Harry Perry Robinson’s life story unfolds like a ‘Boy’s Own’ adventure novel from a bygone age.
Born in India in 1859, he was sent off to boarding school in England before going on to Oxford and then devoting most of his adult life to writing and journalism. Along the way he sailed across the Atlantic and travelled to the American West where he took part in the last great ‘Gold Rush’ of the 1880s.
After that, he ventured into the booming U.S. Railroad business and made himself wealthy before becoming involved in American politics and helping to elect Republican contender William McKinley into the White House. During this same time he married, divorced, remarried and became, for a time, a U.S. citizen. Throughout this entire period he continued to write and his work appeared in leading journals and newspapers on both sides of the Atlantic as well as elsewhere in the English-speaking world.
By 1900, he decided to return to Britain and move into the book publishing business where he championed, among others, the noted American writer, Jack London.
As before, Harry continued his writing and was widely recognized for his reporting and his ‘ringside seat’ at some of the most exciting and dramatic events of the late 19th and early 20th centuries.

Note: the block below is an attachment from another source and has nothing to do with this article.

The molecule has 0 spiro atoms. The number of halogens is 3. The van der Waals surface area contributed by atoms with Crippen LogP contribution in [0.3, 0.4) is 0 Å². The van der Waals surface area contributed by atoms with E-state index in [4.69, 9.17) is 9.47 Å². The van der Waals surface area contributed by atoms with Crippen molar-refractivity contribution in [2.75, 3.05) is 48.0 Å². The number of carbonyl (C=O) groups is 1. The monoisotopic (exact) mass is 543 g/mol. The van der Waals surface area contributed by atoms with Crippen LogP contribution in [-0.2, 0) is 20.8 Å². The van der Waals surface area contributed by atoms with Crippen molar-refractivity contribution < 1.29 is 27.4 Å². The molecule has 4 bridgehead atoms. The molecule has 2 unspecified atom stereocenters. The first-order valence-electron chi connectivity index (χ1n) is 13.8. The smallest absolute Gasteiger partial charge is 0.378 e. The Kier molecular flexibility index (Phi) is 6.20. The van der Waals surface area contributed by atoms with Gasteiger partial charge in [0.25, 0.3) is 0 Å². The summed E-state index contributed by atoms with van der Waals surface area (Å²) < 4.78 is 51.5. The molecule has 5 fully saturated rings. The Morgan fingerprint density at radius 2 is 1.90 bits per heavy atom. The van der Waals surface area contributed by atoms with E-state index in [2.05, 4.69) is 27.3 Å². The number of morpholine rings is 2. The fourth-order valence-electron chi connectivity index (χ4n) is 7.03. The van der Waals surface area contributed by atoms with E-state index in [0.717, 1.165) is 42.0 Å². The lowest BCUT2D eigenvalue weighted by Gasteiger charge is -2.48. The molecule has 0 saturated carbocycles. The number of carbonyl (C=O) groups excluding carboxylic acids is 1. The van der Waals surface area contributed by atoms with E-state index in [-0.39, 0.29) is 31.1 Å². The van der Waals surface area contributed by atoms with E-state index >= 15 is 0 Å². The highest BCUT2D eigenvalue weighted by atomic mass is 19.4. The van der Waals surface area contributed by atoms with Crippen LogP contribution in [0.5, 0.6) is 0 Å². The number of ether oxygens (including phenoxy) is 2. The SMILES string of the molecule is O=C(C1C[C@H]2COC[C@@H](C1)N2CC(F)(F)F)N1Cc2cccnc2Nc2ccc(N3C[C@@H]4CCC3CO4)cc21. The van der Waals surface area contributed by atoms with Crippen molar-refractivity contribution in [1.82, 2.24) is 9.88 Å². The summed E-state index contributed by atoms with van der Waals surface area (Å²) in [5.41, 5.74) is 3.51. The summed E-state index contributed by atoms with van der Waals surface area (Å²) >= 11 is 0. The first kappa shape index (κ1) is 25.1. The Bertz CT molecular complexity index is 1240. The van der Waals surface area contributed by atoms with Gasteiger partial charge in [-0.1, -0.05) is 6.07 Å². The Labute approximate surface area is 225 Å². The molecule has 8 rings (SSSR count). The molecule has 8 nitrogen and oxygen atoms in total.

For most of his journalistic life his most successful professional partnership was with The Times of London which provided him with a roving commission to write about people, places and events the world over.
During the First World War he was the paper’s premier ‘War Correspondent’ and actually spent more time at the Front than any of his fellow journalists.
For his wartime service he was knighted by King George Ⅴ and shortly thereafter was selected by The Times to report on Lord Carnarvon’s Expedition to uncover Tutankhamun’s tomb in the Valley of the Kings.
Sir Harry was present at the excavation site when Howard Carter, the famed archaeologist and Lord Carnarvon actually broke through into the almost intact burial chamber of the young Egyptian pharaoh.
This newest ‘King Tut’- related figure shows Sir Harry standing next to his camera and tripod as he photographs some of the ancient treasures as they were recovered from the tomb following the excavation.